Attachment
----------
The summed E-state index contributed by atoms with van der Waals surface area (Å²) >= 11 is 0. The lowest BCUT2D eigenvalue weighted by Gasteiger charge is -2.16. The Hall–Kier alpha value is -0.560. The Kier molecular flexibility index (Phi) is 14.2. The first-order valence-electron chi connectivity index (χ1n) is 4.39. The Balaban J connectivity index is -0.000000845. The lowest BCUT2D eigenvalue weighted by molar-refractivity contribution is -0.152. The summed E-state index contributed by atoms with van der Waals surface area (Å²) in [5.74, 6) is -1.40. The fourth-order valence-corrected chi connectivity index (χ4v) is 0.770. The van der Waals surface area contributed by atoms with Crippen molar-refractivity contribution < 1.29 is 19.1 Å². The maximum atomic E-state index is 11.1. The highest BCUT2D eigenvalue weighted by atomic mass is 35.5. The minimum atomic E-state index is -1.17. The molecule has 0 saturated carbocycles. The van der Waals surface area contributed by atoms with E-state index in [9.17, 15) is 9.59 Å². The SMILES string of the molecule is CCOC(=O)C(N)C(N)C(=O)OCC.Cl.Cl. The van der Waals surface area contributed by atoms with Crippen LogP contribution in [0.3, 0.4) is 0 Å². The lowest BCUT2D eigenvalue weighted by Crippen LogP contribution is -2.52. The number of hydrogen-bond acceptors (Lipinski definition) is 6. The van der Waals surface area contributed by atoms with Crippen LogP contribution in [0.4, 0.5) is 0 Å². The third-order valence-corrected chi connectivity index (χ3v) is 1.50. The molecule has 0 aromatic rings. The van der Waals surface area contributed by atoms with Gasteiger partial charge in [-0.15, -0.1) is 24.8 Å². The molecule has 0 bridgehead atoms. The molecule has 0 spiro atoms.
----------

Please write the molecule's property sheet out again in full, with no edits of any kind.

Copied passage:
The summed E-state index contributed by atoms with van der Waals surface area (Å²) >= 11 is 0. The lowest BCUT2D eigenvalue weighted by Gasteiger charge is -2.16. The Hall–Kier alpha value is -0.560. The Kier molecular flexibility index (Phi) is 14.2. The first-order valence-electron chi connectivity index (χ1n) is 4.39. The Balaban J connectivity index is -0.000000845. The lowest BCUT2D eigenvalue weighted by molar-refractivity contribution is -0.152. The summed E-state index contributed by atoms with van der Waals surface area (Å²) in [5.74, 6) is -1.40. The fourth-order valence-corrected chi connectivity index (χ4v) is 0.770. The van der Waals surface area contributed by atoms with Crippen molar-refractivity contribution < 1.29 is 19.1 Å². The maximum atomic E-state index is 11.1. The highest BCUT2D eigenvalue weighted by atomic mass is 35.5. The minimum atomic E-state index is -1.17. The molecule has 0 saturated carbocycles. The van der Waals surface area contributed by atoms with E-state index in [9.17, 15) is 9.59 Å². The SMILES string of the molecule is CCOC(=O)C(N)C(N)C(=O)OCC.Cl.Cl. The van der Waals surface area contributed by atoms with Crippen LogP contribution in [0.3, 0.4) is 0 Å². The lowest BCUT2D eigenvalue weighted by Crippen LogP contribution is -2.52. The number of hydrogen-bond acceptors (Lipinski definition) is 6. The van der Waals surface area contributed by atoms with Crippen LogP contribution in [0.4, 0.5) is 0 Å². The third-order valence-corrected chi connectivity index (χ3v) is 1.50. The molecule has 0 aromatic rings. The van der Waals surface area contributed by atoms with Gasteiger partial charge in [-0.15, -0.1) is 24.8 Å². The molecule has 0 bridgehead atoms. The molecule has 0 spiro atoms.